What exactly does pain and suffering mean? And how can it be accounted for in a personal injury case?
When filing for a personal injury claim, you may hear about the different types of damages you can sue for. Some are typical: medical expenses, lost compensation, damage to a car, etc. Some, however, require a bit more explanation, like “pain and suffering.”
We take a closer look at this term to demystify this type of damage.
Pain and suffering defined
As defined, pain and suffering are “the physical and mental distress suffered from an injury.” It is a legal term and can include general discomfort, physical pain, anxiety, or stress. As these are based on feeling, and therefore subjective, they are not easily quantifiable.
Pain and suffering belong to the ‘general damages’ category. However, pain and suffering can be determined using ‘special damages’ accrued in a personal injury case.
General damages: not specifically monetary–can include pain and suffering, loss of items, and emotional trauma. Since there is no specific monetary value attached to these, it can be harder to calculate how much a person can be compensated for.
- Physical pain and suffering (pain)
- Physical injury or impairment (disfigurement, disability)
- Mental pain and anguish (anxiety, depression)
- Lower quality of life (relying on others, lack of mobility)
- Loss of companionship
- Loss of a career
Special damages: damages with a monetary value, like medical expenses or lost wages. Keeping record is important for these types of damages because you have tangible proof of how much you lost because of the accident.
- The exact cost of medical bills or lost wages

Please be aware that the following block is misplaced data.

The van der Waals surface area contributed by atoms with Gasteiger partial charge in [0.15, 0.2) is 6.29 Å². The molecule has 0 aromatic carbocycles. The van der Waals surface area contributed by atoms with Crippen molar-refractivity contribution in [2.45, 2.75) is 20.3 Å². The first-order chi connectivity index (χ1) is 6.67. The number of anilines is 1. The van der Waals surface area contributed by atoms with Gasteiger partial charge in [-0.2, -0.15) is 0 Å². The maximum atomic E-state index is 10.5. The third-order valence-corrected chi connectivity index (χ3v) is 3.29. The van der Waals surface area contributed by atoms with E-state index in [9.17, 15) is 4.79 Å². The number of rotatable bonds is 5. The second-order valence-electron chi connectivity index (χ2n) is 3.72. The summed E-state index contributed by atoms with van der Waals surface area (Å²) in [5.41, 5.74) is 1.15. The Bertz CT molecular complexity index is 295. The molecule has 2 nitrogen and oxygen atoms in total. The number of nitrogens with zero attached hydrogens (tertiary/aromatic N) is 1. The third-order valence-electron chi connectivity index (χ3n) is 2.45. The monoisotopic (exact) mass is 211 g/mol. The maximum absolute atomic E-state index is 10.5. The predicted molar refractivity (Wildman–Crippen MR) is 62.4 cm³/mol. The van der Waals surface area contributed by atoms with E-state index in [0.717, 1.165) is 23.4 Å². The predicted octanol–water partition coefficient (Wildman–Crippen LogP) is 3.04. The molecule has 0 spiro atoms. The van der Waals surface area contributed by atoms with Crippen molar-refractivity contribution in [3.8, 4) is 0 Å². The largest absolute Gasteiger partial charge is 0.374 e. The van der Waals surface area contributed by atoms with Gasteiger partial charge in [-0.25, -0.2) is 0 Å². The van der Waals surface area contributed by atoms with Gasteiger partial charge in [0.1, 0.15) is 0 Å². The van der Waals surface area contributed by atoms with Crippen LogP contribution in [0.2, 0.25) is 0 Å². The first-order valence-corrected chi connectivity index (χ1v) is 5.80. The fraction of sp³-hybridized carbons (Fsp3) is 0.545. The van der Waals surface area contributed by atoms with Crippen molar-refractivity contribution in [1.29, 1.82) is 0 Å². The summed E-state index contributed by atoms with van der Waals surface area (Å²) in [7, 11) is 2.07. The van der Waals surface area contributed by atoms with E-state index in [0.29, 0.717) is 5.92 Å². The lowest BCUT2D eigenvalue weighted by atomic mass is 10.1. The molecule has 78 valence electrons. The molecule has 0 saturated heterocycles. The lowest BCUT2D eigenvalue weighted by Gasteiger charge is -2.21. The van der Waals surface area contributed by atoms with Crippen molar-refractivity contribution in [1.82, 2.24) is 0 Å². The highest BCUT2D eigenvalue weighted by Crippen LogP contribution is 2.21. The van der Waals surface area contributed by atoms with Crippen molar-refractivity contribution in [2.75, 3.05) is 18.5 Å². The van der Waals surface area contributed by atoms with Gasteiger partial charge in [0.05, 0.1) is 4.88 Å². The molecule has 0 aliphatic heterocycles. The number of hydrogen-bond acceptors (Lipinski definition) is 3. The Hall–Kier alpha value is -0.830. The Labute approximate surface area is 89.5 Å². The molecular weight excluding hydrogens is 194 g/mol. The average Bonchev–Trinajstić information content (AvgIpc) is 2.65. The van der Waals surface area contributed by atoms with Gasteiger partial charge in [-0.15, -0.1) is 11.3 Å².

- Loss of irreplaceable items
- Costs of home care
- Cost of domestic services
- Costs to repair or replace items
How it’s determined
There are two types of methods to calculate pain and suffering:
- Multiplier method
Medical costs + (multiplier x medical costs = pain and suffering) = total damages
The idea behind this is that pain and suffering is worth at least 1.5 (or whatever multiplier you decide) times the cost of the injuries you obtained.
You would need to work with an attorney to determine the right “multiplier”–as it can range from 1.5 to 5, depending on the severity of the injuries.
2. ‘Per diem’ method (by the day)
This is a daily pain and suffering calculator until the patient reaches maximum medical improvement. Generally, amounts are determined based on your daily work earnings.
For example, if someone broke their foot, had to be in a cast for three months, and had to undergo three months of physical therapy until they were fully recovered, they’d be suffering for six months. So, if this person earns $60,000 or $240 a day, they’d ask for a settlement of $43,200, based on the 180 days of pain and suffering.
What you need to do
- Obtain written documentation
In order to determine pain and suffering, you will need written documentation about your injuries. This can either be:
- From a doctor or mental health professional about the physical or mental pain you endured
- Medication prescriptions you took during the process
- Your own written testimony to the pain (an attorney can help with this)
2. Be thorough
If getting medically treated, be thorough and report any discomfort you are feeling to medical professionals (see #1 for obtaining written documentation). Once it is a part of your medical records, it can become a part of the case.
3. Consult with an attorney
Ultimately, it is up to you to decide how much you would reasonably accept to settle your claim.
As a medical and legal referral service with a network of highly reputable physicians and attorneys, 1-866-ASK-DUKE will work on finding you the proper lawyer for your case. The service offers free case evaluations, then a free consultation with an attorney, in a low-pressure setting so you understand your options before proceeding with a claim, with no added stress.
As pain and suffering can be difficult to determine, this can help you move forward with the case and get properly compensated for physical or mental pain you suffered through.
If you have more questions about what a personal injury attorney can do for you, contact 1-866-ASK-DUKE today.